Sunday, September 20, 2015

Forraging . .

Berries plenty . . .
We went to a presentation in Ottawa about Urban food foraging, but have never actually used those skills taught there until this trip. Although I must admit , a lot of foraging is being done in the delightful “Historical” pubs along the canal. While we of course are visiting because of the amazing historical significance of these structures, we have also managed to forage some meals from them. We have also managed to use some of the wildlife along the route to feed our faces.

Lots of Blackberries
Early on Bill discovered that blackberries were growing in amazing numbers along the canal. He disappeared at one stop for an hour, returning with a mug of berries which went on our cereal the next morning. He became a bit of a problem from then on, and we had to constantly remind him to “get on up and open the lock and leave those berries alone”. Finally we found ourselves in a lock with no boats waiting and a huge patch of berries glowing in the sunlight beside the lock, so we left the boat in the lock and picked a couple more mugs of delicious ripe blackberries.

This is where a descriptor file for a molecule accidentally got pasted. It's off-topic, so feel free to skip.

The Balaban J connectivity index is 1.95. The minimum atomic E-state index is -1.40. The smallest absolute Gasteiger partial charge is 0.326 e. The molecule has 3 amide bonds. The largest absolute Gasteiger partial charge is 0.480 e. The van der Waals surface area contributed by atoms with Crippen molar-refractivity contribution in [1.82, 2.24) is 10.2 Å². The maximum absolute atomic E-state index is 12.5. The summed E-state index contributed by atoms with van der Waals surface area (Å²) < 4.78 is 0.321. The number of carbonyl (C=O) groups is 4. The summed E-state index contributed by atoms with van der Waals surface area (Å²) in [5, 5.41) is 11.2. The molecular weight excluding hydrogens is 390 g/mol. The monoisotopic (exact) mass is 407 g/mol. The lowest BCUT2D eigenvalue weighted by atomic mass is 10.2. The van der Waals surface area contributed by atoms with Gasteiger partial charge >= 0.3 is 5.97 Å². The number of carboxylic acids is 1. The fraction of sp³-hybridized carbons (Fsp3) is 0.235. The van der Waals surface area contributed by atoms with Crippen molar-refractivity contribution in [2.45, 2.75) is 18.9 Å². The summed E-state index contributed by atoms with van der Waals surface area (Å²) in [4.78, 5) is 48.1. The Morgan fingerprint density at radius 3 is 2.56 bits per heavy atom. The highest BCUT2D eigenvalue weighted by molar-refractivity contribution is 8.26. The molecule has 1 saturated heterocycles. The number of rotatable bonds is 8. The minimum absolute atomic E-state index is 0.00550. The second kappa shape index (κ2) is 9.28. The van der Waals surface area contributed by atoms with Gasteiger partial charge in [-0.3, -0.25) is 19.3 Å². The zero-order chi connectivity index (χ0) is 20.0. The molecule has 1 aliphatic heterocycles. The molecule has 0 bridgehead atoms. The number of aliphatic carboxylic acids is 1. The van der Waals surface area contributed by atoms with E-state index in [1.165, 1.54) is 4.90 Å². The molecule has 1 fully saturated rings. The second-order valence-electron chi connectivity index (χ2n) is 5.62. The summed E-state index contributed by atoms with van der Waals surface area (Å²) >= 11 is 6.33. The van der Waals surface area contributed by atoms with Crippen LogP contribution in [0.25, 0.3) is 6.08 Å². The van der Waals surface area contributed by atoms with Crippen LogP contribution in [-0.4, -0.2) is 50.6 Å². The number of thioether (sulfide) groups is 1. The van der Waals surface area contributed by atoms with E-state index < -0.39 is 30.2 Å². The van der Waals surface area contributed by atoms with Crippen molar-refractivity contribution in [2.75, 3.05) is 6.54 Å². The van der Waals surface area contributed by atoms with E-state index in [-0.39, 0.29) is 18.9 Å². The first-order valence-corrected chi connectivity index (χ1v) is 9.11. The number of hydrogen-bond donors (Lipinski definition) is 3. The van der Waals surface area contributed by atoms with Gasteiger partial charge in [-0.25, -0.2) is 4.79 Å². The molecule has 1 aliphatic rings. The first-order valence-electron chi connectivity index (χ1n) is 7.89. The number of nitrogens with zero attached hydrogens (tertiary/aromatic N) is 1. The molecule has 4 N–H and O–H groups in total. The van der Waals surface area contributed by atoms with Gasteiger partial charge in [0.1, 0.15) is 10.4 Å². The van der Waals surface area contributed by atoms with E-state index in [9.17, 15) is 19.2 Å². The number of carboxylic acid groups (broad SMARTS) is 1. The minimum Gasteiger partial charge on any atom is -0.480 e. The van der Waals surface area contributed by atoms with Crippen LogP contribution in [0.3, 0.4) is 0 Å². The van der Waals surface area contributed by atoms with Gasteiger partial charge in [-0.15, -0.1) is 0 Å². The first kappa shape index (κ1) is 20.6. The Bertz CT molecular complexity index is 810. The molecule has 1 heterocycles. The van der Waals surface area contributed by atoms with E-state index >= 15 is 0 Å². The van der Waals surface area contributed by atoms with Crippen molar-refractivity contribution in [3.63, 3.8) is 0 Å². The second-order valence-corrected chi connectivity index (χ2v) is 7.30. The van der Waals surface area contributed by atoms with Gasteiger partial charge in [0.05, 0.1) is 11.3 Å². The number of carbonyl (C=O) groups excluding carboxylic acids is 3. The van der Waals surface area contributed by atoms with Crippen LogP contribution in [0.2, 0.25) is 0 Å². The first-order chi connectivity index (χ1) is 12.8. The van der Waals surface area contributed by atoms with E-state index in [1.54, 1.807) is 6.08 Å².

Today Regis made excellent use of these berries and added some store-bought mixed berries as well as a ripe pear and mixed it up in a berry crumble.

Haggis on the hoof . . .
As she was baking this delicious desert we happened to be working our way up through a series of locks with three other boats. The smell of the crumble cooking was wafting out of the back hatch, and Bill commented that as much as he was enjoying the faint smell of the diesel engine pushing our craft along, he was finding the baking crumble a delicious alternative. As well the folk form the other boat working the locks with us were suggesting that they may forgo their planned trip to the pub to come get Regis’ desert. Although we assumed this was a friendly joke, they did ask “Where did you Canadians decide to moor?”.

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